The Basics of Wild Cow Milking in the Rodeo

Students at private boarding schools are familiar with wild cow milking, as well as other rodeo sports. Wild cow milking is true to its name: A team of cowboys rope and try to milk a cow that isn’t used to being milked. In the rodeo, wild cow milking is a timed event. The objective is to capture and milk the cow, faster than other competing teams.

Who Is Part of the Team?

The rules of wild cow milking can vary from rodeo to rodeo, but generally private boarding schools teach that there are between three and four members on a team. One or two of the team members are on horseback and the others are on foot. One particular member of the team is called the mugger and is responsible for holding the animal’s head. Another member of the team is called the milker and is responsible for milking the cow while the mugger holds it.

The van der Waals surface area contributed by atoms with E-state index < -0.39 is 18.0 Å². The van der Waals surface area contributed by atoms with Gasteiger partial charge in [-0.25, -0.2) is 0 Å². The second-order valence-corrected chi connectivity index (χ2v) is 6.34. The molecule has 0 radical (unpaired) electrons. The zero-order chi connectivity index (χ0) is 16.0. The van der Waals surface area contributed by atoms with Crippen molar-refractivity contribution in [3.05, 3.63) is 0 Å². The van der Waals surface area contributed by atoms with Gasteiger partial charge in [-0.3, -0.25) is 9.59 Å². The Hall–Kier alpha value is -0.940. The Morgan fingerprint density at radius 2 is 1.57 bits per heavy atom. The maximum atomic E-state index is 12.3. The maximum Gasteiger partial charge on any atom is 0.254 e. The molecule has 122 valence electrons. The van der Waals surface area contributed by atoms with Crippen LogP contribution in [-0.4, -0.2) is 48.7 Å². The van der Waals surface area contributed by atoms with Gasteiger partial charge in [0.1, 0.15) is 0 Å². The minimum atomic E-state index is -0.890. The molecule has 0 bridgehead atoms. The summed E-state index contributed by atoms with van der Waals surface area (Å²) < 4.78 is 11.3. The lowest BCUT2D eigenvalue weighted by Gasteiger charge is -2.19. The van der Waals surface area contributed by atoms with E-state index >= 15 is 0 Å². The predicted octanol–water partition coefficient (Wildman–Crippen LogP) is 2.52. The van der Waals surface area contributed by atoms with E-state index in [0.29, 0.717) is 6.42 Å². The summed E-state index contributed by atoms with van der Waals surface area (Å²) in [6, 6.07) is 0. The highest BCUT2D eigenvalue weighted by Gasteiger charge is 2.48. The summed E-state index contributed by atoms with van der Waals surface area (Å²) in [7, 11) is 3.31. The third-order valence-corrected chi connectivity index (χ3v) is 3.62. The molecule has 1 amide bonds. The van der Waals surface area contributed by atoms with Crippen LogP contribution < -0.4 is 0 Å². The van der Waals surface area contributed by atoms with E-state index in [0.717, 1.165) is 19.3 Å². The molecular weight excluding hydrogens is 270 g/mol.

What Are the Rules of the Event?

Usually two teams compete in the arena at the same time. The cow starts in the chute. Once the event starts, one of the team members on horseback has to rope the cow, remove the rope from his saddle horn and start milking the cow. At that time, the rest of the team members hurry over and perform their allotted responsibilities.

The milker has to get milk into a small soda bottle. Once the bottle has enough milk in it, the milker races on foot to the finish line. At the finish line, a judge pours the milk into another container. If there is no milk in the bottle, the team is disqualified. If the team doesn’t finish within two minutes it is also disqualified. Other than that, the fastest team wins.

Wild cow milking isn’t the most popular event at the rodeo, but that doesn’t meant it isn’t fun to watch, even for audience members who didn’t attend private boarding schools.

Joshua Valdivia is an academic writer for Fusion 360, an SEO and content marketing agency. Information provided by Wasatch Academy. Follow on Twitter.